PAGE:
More broadly, not all leases are equally advantageous or easy to manage; it really depends on the equipment financing company you work with. Let’s turn to some possible pitfalls to stay clear of, and how LaSalle, as your equipment financing provider, can help you remain on the right path when leasing.

Navigating potential lease complications

Applications fees and evergreen clauses

On a basic level, a lease can be saddled with a lot of costly add-ons, such as application fees and dreaded evergreen clauses, the latter automatically renewing the agreement unless you opt out. This is where it’s important to select an equipment financing company that is as transparent as possible. LaSalle never charges application fees or incorporates evergreen clauses.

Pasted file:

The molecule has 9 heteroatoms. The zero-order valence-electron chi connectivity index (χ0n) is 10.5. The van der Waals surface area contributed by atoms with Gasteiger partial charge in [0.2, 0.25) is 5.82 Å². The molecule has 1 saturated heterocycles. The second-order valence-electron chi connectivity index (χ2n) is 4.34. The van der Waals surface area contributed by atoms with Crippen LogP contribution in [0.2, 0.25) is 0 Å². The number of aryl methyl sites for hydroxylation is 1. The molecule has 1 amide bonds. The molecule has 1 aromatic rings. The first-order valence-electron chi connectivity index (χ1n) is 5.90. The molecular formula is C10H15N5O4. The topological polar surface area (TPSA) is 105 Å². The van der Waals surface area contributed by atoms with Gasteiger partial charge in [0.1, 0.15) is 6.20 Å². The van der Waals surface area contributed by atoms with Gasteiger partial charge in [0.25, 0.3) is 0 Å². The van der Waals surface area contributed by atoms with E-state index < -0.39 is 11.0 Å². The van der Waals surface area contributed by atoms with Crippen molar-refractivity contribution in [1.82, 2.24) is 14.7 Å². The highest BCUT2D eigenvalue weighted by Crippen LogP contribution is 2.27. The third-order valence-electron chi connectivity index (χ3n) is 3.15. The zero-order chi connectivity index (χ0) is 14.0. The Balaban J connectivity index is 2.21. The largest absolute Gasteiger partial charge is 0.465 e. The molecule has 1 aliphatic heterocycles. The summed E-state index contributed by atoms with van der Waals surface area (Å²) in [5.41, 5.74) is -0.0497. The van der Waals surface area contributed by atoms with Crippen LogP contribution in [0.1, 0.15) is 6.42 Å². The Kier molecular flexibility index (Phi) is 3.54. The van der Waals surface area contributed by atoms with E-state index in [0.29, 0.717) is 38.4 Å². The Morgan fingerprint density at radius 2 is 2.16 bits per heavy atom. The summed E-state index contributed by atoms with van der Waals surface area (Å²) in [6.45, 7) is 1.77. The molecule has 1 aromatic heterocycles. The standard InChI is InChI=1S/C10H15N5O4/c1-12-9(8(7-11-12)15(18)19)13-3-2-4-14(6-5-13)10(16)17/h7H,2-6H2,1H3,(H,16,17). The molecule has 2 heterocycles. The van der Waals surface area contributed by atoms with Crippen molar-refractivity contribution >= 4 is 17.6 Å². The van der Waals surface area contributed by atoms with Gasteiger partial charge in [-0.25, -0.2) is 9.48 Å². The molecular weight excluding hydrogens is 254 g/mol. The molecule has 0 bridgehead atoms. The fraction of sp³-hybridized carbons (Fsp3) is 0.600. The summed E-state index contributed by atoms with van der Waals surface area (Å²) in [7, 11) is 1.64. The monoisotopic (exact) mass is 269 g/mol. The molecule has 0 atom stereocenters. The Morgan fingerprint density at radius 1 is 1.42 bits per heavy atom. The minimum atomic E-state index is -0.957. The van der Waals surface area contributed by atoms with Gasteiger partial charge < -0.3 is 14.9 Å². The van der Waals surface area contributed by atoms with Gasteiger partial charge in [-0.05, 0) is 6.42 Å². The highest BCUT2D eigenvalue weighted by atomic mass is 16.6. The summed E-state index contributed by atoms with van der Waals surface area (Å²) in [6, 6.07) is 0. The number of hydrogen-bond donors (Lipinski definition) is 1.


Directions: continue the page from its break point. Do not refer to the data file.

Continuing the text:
Disposal and data wiping

If you lease a lot of IT equipment or assets that are used in a regulated industry like healthcare, getting rid of old leased assets can be potentially tricky. Some types of electronics cannot be simply discarded (due to e-waste restrictions and laws), plus they might contain information that needs to be thoroughly scrubbed from their storage media. LaSalle will take care of all equipment disposal and data wiping so that you can have peace of mind when the lease ends.

Lease accounting

This is a big one. The Financial Accounting Standards Board updated its ASC 842 regulation in the late 2010s and the changes have been phasing in since then. The updated rules require agreements that previously were not recognized to be entered as Right of Use Assets, or ROUAs. Around the time of its enactment, ASC 842 was expected to bring nearly $1 trillion of new leases into official recognition; you can read more about what it entails in this document.